I imagine the "different perspectives" he's talking about might be like: look at this room through this mirror -- ooh, it's different. Through these glasses, from the other side of the window, upside down, through this reflection in a pond... That could be fun, to see multiple versions of the world in effect superimposed on each other.

Shay Pierce
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I haven't played "Deadline", but from your description (and your stated desire to play similar games), I'd suggest playing Jordan Mechner's "The Last Express"... if you can manage to find/torrent a copy, that is. Great game set entirely on a train, occupied with many strong characters... and spying on those characters definitely forms part of the experience.

John Vincent Andres
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I'm glad you mentioned "The Last Express." I was going to do so myself.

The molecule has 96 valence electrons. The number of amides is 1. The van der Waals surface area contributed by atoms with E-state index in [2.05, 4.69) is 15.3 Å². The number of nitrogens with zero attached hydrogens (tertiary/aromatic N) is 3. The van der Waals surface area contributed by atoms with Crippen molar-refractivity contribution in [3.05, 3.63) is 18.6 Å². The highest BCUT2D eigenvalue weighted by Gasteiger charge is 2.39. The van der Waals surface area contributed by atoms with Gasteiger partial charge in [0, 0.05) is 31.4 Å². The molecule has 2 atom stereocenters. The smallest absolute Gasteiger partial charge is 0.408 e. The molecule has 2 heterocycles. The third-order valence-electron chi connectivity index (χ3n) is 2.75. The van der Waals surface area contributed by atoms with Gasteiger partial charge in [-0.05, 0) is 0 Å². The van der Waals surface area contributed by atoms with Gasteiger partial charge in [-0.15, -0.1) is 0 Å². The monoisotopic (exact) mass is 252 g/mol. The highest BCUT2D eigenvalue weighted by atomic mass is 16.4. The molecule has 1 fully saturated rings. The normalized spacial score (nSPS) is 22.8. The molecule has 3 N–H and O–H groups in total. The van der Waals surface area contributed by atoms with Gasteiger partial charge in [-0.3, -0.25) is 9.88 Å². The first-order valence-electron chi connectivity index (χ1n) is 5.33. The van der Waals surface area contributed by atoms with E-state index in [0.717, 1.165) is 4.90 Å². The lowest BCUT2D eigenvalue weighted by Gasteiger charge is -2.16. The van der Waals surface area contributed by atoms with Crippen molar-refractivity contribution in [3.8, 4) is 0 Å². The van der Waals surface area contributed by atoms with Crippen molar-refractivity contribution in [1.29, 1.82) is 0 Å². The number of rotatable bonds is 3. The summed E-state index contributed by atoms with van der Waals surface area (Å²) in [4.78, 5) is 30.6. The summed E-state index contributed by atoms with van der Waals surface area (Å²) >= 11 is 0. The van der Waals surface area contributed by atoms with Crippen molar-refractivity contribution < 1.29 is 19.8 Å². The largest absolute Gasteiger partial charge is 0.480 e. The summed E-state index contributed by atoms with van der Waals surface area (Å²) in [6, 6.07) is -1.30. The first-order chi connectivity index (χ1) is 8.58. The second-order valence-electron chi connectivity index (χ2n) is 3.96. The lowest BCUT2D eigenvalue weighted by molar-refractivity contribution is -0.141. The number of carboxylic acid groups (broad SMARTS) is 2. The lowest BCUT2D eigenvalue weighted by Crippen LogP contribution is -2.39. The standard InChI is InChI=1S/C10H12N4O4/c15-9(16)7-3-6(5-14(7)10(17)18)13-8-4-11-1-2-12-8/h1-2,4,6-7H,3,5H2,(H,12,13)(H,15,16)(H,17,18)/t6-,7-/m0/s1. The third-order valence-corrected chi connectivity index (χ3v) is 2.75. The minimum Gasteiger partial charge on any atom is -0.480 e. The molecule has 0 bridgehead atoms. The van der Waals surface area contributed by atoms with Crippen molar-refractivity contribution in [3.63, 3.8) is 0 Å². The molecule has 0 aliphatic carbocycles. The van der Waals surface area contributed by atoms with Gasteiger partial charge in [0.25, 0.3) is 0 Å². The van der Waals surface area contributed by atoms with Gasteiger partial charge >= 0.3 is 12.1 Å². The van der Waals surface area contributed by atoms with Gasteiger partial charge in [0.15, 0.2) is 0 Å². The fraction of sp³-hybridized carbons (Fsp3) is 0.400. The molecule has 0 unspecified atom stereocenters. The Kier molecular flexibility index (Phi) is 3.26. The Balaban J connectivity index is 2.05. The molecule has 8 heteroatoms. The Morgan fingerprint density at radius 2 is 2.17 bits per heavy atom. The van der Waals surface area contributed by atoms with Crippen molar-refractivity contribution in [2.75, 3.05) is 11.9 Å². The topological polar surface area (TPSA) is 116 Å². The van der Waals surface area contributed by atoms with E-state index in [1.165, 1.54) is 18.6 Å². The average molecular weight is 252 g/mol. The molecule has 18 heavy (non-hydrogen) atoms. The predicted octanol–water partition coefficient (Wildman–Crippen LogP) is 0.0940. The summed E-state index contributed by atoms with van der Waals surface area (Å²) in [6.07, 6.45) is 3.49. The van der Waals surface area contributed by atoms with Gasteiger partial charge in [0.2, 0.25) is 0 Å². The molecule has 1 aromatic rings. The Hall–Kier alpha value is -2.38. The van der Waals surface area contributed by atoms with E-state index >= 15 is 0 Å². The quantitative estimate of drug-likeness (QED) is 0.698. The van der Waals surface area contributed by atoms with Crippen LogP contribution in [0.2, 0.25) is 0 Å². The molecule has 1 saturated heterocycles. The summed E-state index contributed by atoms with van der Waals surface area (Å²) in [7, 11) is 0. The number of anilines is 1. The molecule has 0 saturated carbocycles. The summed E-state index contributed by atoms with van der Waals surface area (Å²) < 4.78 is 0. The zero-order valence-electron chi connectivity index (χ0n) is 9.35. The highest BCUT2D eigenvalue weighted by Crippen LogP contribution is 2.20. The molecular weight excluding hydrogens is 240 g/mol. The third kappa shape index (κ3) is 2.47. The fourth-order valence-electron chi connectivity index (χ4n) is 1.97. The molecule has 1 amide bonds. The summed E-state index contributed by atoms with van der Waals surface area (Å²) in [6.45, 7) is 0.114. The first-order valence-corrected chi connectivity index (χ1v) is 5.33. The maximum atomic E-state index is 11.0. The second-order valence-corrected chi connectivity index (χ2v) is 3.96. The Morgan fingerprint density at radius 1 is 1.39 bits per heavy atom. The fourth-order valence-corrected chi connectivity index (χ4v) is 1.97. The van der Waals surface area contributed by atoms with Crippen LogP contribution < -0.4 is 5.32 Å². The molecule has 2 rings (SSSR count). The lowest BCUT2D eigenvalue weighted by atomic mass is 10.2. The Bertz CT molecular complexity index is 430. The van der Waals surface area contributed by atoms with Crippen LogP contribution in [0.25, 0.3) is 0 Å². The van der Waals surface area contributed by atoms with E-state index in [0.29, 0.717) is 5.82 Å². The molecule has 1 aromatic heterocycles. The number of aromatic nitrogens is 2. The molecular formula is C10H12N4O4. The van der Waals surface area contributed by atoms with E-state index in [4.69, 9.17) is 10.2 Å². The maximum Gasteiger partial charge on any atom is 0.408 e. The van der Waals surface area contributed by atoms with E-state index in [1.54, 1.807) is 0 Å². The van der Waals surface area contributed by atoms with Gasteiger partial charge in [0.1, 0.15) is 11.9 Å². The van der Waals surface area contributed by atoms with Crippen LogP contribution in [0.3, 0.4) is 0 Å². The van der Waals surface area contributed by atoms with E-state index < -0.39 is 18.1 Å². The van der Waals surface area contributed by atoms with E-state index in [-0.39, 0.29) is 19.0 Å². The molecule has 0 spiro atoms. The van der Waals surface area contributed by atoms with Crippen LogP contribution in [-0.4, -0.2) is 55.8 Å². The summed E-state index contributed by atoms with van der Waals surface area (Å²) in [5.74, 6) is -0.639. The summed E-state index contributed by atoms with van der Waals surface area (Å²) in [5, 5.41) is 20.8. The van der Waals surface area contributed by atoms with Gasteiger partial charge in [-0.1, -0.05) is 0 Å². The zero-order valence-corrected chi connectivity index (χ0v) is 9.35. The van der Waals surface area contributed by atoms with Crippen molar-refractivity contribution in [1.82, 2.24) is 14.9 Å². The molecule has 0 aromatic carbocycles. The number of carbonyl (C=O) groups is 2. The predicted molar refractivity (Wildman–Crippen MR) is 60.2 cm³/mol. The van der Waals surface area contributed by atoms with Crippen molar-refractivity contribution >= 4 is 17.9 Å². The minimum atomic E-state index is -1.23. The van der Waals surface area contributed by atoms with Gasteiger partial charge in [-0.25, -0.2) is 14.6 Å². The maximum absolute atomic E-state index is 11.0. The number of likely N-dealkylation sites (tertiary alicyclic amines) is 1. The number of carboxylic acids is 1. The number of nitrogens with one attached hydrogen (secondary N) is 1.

Evan Jones
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Braid borrows a lot of tropes from the Mario series (goomba-like characters, carnivorous plants in pipes, flagpoles at the end of levels, etc.).



Myst certainly isn't the first game to be based around solving puzzles on an uninhabited island, but it's probably the best-known. I wouldn't be surprised to see The Witness borrow a trope or two from Myst.

Wylie Garvin
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My guess is that Braid borrowed those elements deliberately, because they are so familiar to many gamers. It helps set up this kind of cognitive dissonance where you've got these familiar elements and familiar mechanics, but you're also engaged by some very different/unfamiliar gameplay mechanics and the reward structure is practically the opposite of what you get in a Mario game. I think it worked really well, I remember laughing out loud when I first got to the stuffed animal at the flagpole who said my princess was in another castle.

Joe Cooper
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I wouldn't say "borrowed a trope" so much as "directly alludes to for the amusement" - a dinosaur even comes out and says "the princess is in another castle".

Chris Remo